Dean Latha Ramchand was the featured speaker at the Oct. 22 quarterly meeting of the Federation of Houston Professional Women. Her talk focused on empowerment, education and the importance of scholarship support.
“To us at the Bauer College, it all starts and ends with two words — student success,” Ramchand said. “And, success, to me, is all about having goals and empowering yourself and those around you to reach the goal. You can’t do it alone.”
“People think we are a degree-granting institution, which we absolutely are, but when I think about what we do, we are really in the business of changing lives. Life-transforming events happen at the college, and that’s what our core business is — making a difference in the lives of our students and the business community,” she added.
Ramchand also addressed her vision for the next several years at the college, emphasizing Bauer’s connection to Houston.
“What is Bauer going to look like in 2015? In many ways, in 2015, the story of the Bauer College is going to be the story of Houston,” she said.
The city, much like the college, is experiencing unprecedented momentum, Ramchand added.
“Houston is the city where things are happening. Our unemployment rate is one of the lowest in the country. More people are coming to the city than are leaving. Our average compensation is 5 percent higher than the national average. If you look at Fortune 500 companies and where they are likely to be headquartered, No. 2 is Houston. Any metric you use, we are a city where you’re rewarded based on merit. It’s that ‘can do’ spirit.”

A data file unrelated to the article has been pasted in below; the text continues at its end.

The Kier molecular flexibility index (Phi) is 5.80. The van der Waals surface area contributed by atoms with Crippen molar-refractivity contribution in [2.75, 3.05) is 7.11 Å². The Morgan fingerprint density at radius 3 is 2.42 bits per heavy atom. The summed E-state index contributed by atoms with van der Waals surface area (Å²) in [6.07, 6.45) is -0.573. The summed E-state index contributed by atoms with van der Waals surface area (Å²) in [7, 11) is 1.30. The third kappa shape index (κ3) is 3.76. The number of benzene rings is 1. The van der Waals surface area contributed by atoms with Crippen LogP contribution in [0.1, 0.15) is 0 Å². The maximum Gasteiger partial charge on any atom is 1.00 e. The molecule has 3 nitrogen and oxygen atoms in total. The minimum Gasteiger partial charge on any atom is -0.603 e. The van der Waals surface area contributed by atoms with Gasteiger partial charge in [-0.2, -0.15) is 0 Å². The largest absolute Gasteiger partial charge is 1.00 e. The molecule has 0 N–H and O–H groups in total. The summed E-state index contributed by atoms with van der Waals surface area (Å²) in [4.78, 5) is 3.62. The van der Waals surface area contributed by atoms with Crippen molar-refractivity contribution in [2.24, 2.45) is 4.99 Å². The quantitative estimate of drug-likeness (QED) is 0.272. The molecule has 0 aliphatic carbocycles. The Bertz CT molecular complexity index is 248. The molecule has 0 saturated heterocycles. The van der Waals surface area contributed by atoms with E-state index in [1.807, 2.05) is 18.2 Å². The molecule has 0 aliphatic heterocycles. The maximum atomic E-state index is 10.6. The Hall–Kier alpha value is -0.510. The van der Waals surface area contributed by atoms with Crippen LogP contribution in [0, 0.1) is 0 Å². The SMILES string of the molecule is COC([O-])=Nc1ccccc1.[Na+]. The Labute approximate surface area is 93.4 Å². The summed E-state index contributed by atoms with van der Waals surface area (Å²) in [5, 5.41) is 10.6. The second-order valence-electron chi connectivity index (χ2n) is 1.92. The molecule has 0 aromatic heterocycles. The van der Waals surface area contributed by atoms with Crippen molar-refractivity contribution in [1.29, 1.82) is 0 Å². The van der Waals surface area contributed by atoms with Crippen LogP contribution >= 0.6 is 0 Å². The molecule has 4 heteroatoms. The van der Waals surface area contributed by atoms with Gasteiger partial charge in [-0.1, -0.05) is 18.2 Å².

More than 90 percent of graduates from the Bauer College go on to live and work in the Houston area, Ramchand said.
“Our graduates, like many of you here, empower this city,” she told the group. “The fortunes of the city of Houston and the Bauer College are intertwined. We grow when you grow.”
Ramchand told the story of Charles T. “Ted” Bauer’s gift of $40 million to the college in 2000, not as an alumnus but as a business leader who recognized the value that graduates of the business college at UH brought to his organization.
“There are clearly challenges that we face, she said. “One of our biggest challenges is, how do we keep the best talent in the city here in Houston? To build a business school in Houston that will groom the talent that makes it possible for companies here to fill their pipeline, that’s our responsibility. That’s what we have to do if we want Houston to succeed.”
Ramchand spoke about her goal to build The Bauer Excellence Initiative, a recruiting scholarship campaign aimed at attracting high quality applicants to the college’s programs. Too often, she said, top students want to attend the college but choose other schools because of attractive scholarship packages offered to them.
“It is completely driven toward student success. In doing so, we can make the Bauer College a destination of first choice.”
By Jessica Navarro